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Justice News

Department of Justice
U.S. Attorney’s Office
District of New Jersey

Thursday, June 15, 2017

Middlesex Borough Fire Inspector And Another Individual Charged In Strongarm Extortion Scheme

NEWARK, N.J. – A fire inspector for Middlesex Borough and other New Jersey municipalities and another individual have been charged with conspiracy to commit extortion using threats of force, violence, and fear, Acting U.S. Attorney William E. Fitzpatrick announced today.

Billy A. Donnerstag, 49, of Hackettstown, New Jersey, and Joseph P. Martinelli, 64, of Kenvil, New Jersey, are charged by complaint with one count of conspiracy to commit extortion. Donnerstag is expected to make his initial appearance this afternoon before U.S. Magistrate Judge James B. Clark III in Newark federal court. Martinelli is expected to make his initial appearance on June 16, 2017, before Judge Clark.

According to the complaint:

From December 2016 and through June 2017, Donnerstag and Martinelli conspired to extort the owner and operator of a real estate development and construction company. The victim, identified in the complaint as “Individual 1,” was allegedly threatened with physical harm if Individual 1 did not pay thousands of dollars to Donnerstag and Martinelli, both of whom intimated that they had connections to organized crime. In a series of telephone and in-person conversations with Individual 1, Donnerstag and Martinelli told Individual 1 that, in addition to being a fire inspector for Middlesex Borough, Donnerstag also collected debts. Martinelli and Donnerstag allegedly wanted Individual 1 to pay Martinelli because Individual 1 had not paid Martinelli enough money for the sale of a property a decade earlier.

Donnerstag described himself to Individual 1 as “the guy that you don’t want to see,” “a problem for you right now,” and “someone that you need to deal with about this issue.” Donnerstag explained that he was a collector of debts who operated outside of the legal system and was “not somebody who’s in the yellow pages.” Donnerstag further explained that people who did not want to deal with lawyers would “rather deal with somebody like me, who’s just very cut and dry” because “I get the job done . . . and I get it done fast. Don’t ask me . . . how I get it done fast, cause you already know how I get it done fast.” Donnerstag told Individual 1 to ask others about Donnerstag’s father, whom Donnerstag referred to as “Jerry the Jew,” because, according to Donnerstag, “that’s what I do.” According to publicly available information, in the 1970s, Gerald Donnerstag of Belleville, New Jersey, a/k/a “Jerry the Jew,” reportedly was connected to organized crime, and was convicted of murder in Scranton, Pennsylvania, and theft in Essex County, New Jersey.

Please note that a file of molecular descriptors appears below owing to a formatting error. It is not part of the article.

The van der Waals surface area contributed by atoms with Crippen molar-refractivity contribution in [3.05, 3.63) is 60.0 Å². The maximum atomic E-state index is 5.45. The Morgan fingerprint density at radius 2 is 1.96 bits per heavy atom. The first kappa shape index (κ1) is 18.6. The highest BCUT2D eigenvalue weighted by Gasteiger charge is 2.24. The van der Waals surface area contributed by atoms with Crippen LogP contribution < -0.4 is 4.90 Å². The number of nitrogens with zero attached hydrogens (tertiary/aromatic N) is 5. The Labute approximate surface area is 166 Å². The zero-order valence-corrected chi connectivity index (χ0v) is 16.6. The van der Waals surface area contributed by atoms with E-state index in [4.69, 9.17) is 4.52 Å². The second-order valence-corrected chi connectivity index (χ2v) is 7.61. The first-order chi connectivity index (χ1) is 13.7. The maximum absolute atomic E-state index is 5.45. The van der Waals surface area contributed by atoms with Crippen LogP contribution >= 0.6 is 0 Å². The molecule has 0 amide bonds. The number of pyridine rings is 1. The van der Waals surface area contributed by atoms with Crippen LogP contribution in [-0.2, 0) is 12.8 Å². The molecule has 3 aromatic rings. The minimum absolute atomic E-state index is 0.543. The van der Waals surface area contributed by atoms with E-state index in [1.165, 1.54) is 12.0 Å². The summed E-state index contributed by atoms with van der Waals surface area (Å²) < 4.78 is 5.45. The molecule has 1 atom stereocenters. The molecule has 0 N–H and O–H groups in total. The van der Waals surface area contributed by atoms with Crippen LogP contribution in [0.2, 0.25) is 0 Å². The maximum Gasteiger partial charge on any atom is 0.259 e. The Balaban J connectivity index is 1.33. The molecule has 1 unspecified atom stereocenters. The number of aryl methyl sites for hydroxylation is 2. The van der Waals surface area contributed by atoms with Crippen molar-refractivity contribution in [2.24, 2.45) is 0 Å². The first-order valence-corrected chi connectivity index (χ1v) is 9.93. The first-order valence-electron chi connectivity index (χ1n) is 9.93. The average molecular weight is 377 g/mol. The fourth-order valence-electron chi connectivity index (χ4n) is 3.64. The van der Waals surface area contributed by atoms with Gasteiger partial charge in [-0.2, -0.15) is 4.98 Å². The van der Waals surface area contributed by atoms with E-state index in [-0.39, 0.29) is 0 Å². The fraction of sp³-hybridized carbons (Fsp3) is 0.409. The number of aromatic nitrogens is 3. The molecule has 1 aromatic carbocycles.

Donnerstag made a series of threatening statements to Individual 1 regarding the consequences of failing to pay, including:

  • “if you were in front of me right now, you’d be on the floor. Okay? Cause I don’t talk—I don’t get talked to like that. You don’t know who I am.”

  • “You need to iron this out with Joe. Again, if, if I have to come meet you now—again, it, it, it, it’d become, it’s gonna be a problem.”

  • “What I do, is I make sure that people don’t take advantage of other people. Do you understand that? Now I also do other things, but this is one of the things that I do. Now, again if you’re not figuring wh, what my business is by now, you’re either, and again I, I say this with as much respect as I can, either an idiot, or you’re just lying because you don’t want to, to, to understand that I come from somewhere that most people don’t wanna see.”

Martinelli similarly made threatening statements to Individual 1 about what Donnerstag would do if Individual 1 failed to pay, including:

  • “He’s [Donnerstag] a collector. And when he sees those kind of dollars, he gets a percentage of ‘em. He comes hell bent for election. He don’t fucking care . . . . He comes—he’ll collect the money one way or the other that’s the way he is. I don’t want to get involved in that.”

  • When asked if Individual 1 could choose not to pay: “If—you know—I can only go so far with this guy cause I don’t know when he’ll stop down to see you.”

  • When asked what would happen if Individual 1 would not pay: “you may get a visit. And he’s going to probably want something because he already came out once and that’s his problem, and once he starts, he don’t stop. He’s hopin’ I settle it, that’s what he’s hopin’. And I’m hopin’ I can settle it with something, with some kind of figures, I don’t care how. . . .”

During the conspiracy, over two separate meetings (both of which were lawfully recorded), Donnerstag and Martinelli obtained $15,000 in cash from Individual 1. The cash had been provided by law enforcement officials.

The count of conspiracy to commit extortion carries a maximum potential penalty of up to 20 years in prison and a fine of up to $250,000 or twice the gross pecuniary gain or loss.

Acting U.S. Attorney Fitzpatrick credited special agents with the FBI, under the direction of Special Agent in Charge Timothy Gallagher in Newark, New Jersey, with the investigation leading to today’s charges.

The government is represented by Assistant U.S. Attorney Lee M. Cortes, Jr. of the U.S. Attorney’s Office Special Prosecutions Division in Newark.

The charges and allegations contained in the complaint are merely accusations, and the defendants are presumed innocent unless and until proven guilty.

Defense counsel:

Donnerstag: Carol Gillen Esq. Assistant Federal Public Defender, Newark

Martinelli: Brian N. DiGiacomo Esq., Madison, New Jersey

Public Corruption
Press Release Number: 
Updated June 15, 2017